Even with part of the premises destroyed along centuries due to the construction of the main road across the Circus, or with the main field being used to grow crops until the beginning of the XX century, it still has its charm.
At the interpretation centre of the Circus, we can have a look at a mock-up of how the Circus probably looked like and we can also watch a video in Spanish about the famous charioteer from Lusitania Caio Apuleio Diócles. Caio Diócles was probably like a hero at the time for winning so many battles and also for being from the region. He probably started his career at Augusta Emérita (Mérida) but had so much success that became a star also in Rome, the headquarters of the empire.
A visit to the Circus during winter gives it a special touch with all the green in the central arena, pinched with the colours of little flowers that sprout all around.
4. Aqueduct of Miracles
The Aqueduct of Miracles is, for sure, an important landmark in Merida’s landscape. Made from granite and brick and with 25 meters high and 35 meters wide, it is one of the most beautiful places in the city. There is a Park surrounding the Aqueduct so it is a wonderful place for a walk or for a picknick.
This Aqueduct is from the final of the I century B.C. – I century, being updated along the years. The water system back at that time and how it all worked is really impressive. The Romans channelled the water from the Proserpina Dam, around 8km from Mérida to the city using the Aqueduct.
This is such a beautiful aqueduct as you can see by the images.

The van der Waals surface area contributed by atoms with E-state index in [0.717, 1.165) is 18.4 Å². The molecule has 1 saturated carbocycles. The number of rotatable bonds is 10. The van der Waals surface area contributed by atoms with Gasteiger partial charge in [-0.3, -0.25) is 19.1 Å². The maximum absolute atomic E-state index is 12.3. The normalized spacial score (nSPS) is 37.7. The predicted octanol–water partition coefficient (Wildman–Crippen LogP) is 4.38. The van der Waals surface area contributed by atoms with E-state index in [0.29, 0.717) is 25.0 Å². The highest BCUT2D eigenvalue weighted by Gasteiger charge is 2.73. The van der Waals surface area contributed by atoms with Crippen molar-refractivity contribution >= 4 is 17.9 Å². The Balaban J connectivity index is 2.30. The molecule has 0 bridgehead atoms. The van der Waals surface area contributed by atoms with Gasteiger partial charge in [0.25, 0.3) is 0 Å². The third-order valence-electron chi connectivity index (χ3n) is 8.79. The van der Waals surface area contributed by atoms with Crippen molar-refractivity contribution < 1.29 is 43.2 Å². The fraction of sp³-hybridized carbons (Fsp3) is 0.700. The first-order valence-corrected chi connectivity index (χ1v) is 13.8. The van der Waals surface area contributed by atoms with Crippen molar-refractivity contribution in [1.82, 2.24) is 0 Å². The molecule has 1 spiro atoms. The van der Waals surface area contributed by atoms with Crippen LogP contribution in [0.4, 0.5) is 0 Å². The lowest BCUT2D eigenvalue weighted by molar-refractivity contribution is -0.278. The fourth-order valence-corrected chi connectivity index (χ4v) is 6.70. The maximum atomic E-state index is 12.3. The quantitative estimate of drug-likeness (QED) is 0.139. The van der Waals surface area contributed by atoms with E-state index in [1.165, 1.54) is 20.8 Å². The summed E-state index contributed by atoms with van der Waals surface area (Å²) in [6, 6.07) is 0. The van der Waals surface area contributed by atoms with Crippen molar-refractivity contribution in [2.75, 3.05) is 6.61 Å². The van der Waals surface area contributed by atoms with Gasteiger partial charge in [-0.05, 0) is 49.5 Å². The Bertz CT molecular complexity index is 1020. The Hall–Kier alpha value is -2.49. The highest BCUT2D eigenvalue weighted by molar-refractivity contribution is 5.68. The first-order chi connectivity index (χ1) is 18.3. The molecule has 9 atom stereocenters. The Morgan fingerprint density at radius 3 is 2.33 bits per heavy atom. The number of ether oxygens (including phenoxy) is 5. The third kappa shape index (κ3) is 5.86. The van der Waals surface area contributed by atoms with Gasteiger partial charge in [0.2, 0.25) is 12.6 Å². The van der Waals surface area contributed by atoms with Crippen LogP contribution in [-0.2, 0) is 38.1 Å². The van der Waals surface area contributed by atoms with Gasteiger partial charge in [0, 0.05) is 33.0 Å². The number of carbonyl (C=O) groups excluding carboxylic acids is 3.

If you are in doubt about visiting the Alcazaba, I can ensure you it is totally worthwhile, if not for other reasons, just because of the view you have from the top of the walls over the Guadiana river, the Roman bridge, the Lusitania Bridge and the peaceful park around them.
Going down to the water cistern, underground, is another magical moment, the stairway is gorgeous. Gives you the idea you are reaching a mysterious place.
The Alcazaba is an impressive building in a strategic place and, by visiting it, we can understand why having the power over the Alcazaba meant conquering Merida. The Alcazaba has a perimeter of approximately 550 meters, walls 2,70 meters tick and 10 meters high.
Merida Spain was ruled by the Arabs since 713, which also marks a time of decline of the city before it was a centre of political, social and religious power during the Romans and Visigoths. Finished in the year 835, the Alcazaba is the only Arab preserved building in Merida Spain.
6. Roman Bridge Merida Spain
Crossed by the Guadiana river, Merida is reconnected by this amazing piece of Roman engineering. This is a spot you must include in your walks through Merida, allowing you to visit the Parks underneath and on the other side of the margin.
It has 12 meters high and 792 meters of extension and after the inauguration of the Lusitania Bridge, it is a bridge only for pedestrians. The actual appearance is due to the last restoration works in the XIX century.
7. Diana Temple Merida Spain
I have never seen a temple so well preserved, it is really impressive. As you walk through Merida and you encounter the temple, a big “wow” is pulled out from you. I do not know about you, but I was staring and walking around it for a great couple of minutes.
This temple from the I century B.C/ I century, built from granite, was used for imperial cult. And was located in the “Foro”, a public central plaza of Augusta Emérita. It is believed that it had statues of the imperial family, statues that were found there.
In the XVI century a Templar, the Count of Corbos, built a renaissance palace on top of the ruins and that is probably one of the main reasons why we can still find this monument in such a great state of preservation.
There are so many other wonderful places in Merida Spain not mentioned now in this article… Therefore I will write following posts about the gorgeous Augusta Emérita (Roman name of Mérida). Stay tuned!